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MIAA committee approves new power ratings system for 2021 statewide tournaments

The Andover High girls' basketball team earned a share of the Division 1 title last March.
The Andover High girls' basketball team earned a share of the Division 1 title last March.Erin Clark/Globe Staff

As the Massachusetts Interscholastic Athletic Association pushes forward in launching statewide tournaments for the fall 2021 season, a pivotal piece in the transition has been finalized.

In a virtual meeting Wednesday, the MIAA’s Tournament Management Committee approved a new power ratings system, by a 17-1 vote, to determine tourney seedings that focuses on transparency, simplicity, and accuracy.

Last February, when the TMC received approval from the association’s 377 member schools to introduce statewide tournaments, it was based on a power ratings formula developed by MaxPreps to determine seedings. But that proprietary system came under wide scrutiny for its lack of transparency and consistency. And with no postseason tournaments conducted last spring or this fall because of the pandemic, there has been no opportunity to test the formula.

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The alternative formula, created by Globe correspondent Jim Clark, combines strength of schedule with margin of victory or defeat, as determined by point differential. The exact nature of that point differential is still up for debate.

A subcommittee will incorporate feedback from individual sport committees before proposing specific standards for point differential at the next TMC meeting Feb. 24. There also are preliminary plans to educate districts in virtual town hall meetings.

Because of differences between scoring in sports, the sport committees will have a wide range of opinions on point differential, and some could vote against point differential entirely.

“Consistency across the board on this topic is important but ultimately impossible,” said St. Mary’s athletic director Jeff Newhall. “So I think throwing it back to the sport committees is absolutely the way to go.”

Point differential has been a sticking point for many districts since the MIAA decided to use MaxPreps’s power ratings system for seeding. There are concerns about sportsmanship and playing time for bench players if coaches are focused on reaching a certain margin of victory.

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But some athletic directors on the TMC pointed out that it will fall on individual schools to set the standards for competition and encourage sportsmanship from their coaches.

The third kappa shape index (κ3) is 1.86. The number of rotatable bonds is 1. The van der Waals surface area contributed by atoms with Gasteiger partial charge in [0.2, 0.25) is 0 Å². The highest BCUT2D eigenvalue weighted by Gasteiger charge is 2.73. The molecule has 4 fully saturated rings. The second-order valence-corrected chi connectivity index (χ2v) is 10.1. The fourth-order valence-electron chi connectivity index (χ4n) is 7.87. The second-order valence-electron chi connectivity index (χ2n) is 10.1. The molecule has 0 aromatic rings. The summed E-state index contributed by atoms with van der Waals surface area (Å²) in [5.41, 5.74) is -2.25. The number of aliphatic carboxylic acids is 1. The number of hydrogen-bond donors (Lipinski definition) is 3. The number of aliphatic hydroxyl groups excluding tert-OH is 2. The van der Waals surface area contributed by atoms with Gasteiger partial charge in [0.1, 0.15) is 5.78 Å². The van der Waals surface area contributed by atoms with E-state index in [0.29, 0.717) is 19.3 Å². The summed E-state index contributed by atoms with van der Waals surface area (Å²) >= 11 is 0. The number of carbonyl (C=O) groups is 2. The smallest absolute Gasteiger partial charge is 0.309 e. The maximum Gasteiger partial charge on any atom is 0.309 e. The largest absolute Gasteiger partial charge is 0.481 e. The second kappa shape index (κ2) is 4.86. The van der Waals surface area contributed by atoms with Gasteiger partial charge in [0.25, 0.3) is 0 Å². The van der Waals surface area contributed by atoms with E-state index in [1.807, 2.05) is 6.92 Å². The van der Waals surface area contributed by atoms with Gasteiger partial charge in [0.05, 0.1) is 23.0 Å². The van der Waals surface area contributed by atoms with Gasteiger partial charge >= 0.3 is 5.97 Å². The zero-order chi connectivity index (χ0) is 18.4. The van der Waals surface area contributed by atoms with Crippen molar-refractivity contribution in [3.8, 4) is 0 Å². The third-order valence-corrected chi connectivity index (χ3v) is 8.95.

“[Point differential] isn’t going away if you want to have a transparent and fair system,” said Burlington athletic director Shaun Hart, who proposed the motion for the vote.

“We’re really trying to get it down to decimal changes [between ratings] so we don’t have a coin flip, because nobody thinks that’s fair. It’s not a perfect system, but it can be tweaked, and we’re going to keep working.”

Rockport field hockey coach Mary Ryan voiced approval of the new system, but represented the lone dissenting vote because the Cape Ann League is against using point differential.

Concerns also were voiced that the proposed system would incentivize playing programs in higher divisions, preventing programs in the lower divisions from securing challenging games.

But Westborough athletic director Johanna DiCarlo asserted that the new system helps smaller schools that play in difficult leagues, because it rewards the league as a whole.

“With regards to transparency, we want people to be able to look at a team’s schedule and see how the numbers add up, even if the math is done in the background,” said Clark, who has been working on ratings for high school hockey and other sports for more than a decade.

“It can be tweaked, starting with scoring margins, but If you’re looking for a true power rating, scores need to be a part of it.”

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Prior to the discussion on power ratings, the TMC voted unanimously against holding MIAA-sponsored postseason tournaments for the Fall II season (Feb. 22-April 25).

In addition to indoor track, football, and unified basketball, that season will play host to a number of fall sports that were postponed by individual districts. The lack of consistency between leagues and the short time period made it unfeasible to host any postseason tournaments, multiple TMC members concurred.

However, the TMC largely agreed that postseason tournaments need to be a priority for spring sports after student-athletes had their entire spring season canceled in 2020. The spring season this year is scheduled to run from April 25 to July 3, according to the adjusted athletic calendar.

“Because of what was lost in the spring of 2020, these kids deserve to have some type of tournament this year,” said Hart.

Debate ensued on whether to address the possibility of spring tournaments sooner or later, with some members advocating to revisit the idea in March once more data are available regarding the pandemic.